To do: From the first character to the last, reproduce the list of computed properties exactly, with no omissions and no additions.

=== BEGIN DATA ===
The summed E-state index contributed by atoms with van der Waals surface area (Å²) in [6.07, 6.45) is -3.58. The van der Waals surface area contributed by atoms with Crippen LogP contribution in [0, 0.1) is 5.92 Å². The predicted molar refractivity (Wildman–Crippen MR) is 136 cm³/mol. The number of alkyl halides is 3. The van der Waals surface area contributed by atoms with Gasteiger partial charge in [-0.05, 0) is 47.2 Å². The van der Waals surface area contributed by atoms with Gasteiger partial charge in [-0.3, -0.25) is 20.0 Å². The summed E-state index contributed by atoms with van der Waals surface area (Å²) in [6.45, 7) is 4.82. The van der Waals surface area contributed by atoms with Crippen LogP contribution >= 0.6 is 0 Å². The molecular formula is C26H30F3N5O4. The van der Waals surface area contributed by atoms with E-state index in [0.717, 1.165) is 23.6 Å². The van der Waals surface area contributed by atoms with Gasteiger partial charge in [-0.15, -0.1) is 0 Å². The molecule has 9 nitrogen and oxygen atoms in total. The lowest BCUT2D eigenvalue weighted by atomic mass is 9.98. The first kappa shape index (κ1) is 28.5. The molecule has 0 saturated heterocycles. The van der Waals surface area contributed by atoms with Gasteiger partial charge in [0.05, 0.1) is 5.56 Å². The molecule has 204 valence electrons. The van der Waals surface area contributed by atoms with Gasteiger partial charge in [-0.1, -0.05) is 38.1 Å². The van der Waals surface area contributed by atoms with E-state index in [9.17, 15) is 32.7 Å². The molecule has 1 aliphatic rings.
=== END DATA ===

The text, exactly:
The summed E-state index contributed by atoms with van der Waals surface area (Å²) in [6.07, 6.45) is -3.58. The van der Waals surface area contributed by atoms with Crippen LogP contribution in [0, 0.1) is 5.92 Å². The predicted molar refractivity (Wildman–Crippen MR) is 136 cm³/mol. The number of alkyl halides is 3. The van der Waals surface area contributed by atoms with Gasteiger partial charge in [-0.05, 0) is 47.2 Å². The van der Waals surface area contributed by atoms with Gasteiger partial charge in [-0.3, -0.25) is 20.0 Å². The summed E-state index contributed by atoms with van der Waals surface area (Å²) in [6.45, 7) is 4.82. The van der Waals surface area contributed by atoms with Crippen LogP contribution >= 0.6 is 0 Å². The molecular formula is C26H30F3N5O4. The van der Waals surface area contributed by atoms with E-state index in [0.717, 1.165) is 23.6 Å². The van der Waals surface area contributed by atoms with Gasteiger partial charge in [-0.15, -0.1) is 0 Å². The molecule has 9 nitrogen and oxygen atoms in total. The lowest BCUT2D eigenvalue weighted by atomic mass is 9.98. The first kappa shape index (κ1) is 28.5. The molecule has 0 saturated heterocycles. The van der Waals surface area contributed by atoms with Gasteiger partial charge in [0.05, 0.1) is 5.56 Å². The molecule has 204 valence electrons. The van der Waals surface area contributed by atoms with Gasteiger partial charge in [-0.1, -0.05) is 38.1 Å². The van der Waals surface area contributed by atoms with E-state index in [9.17, 15) is 32.7 Å². The molecule has 1 aliphatic rings.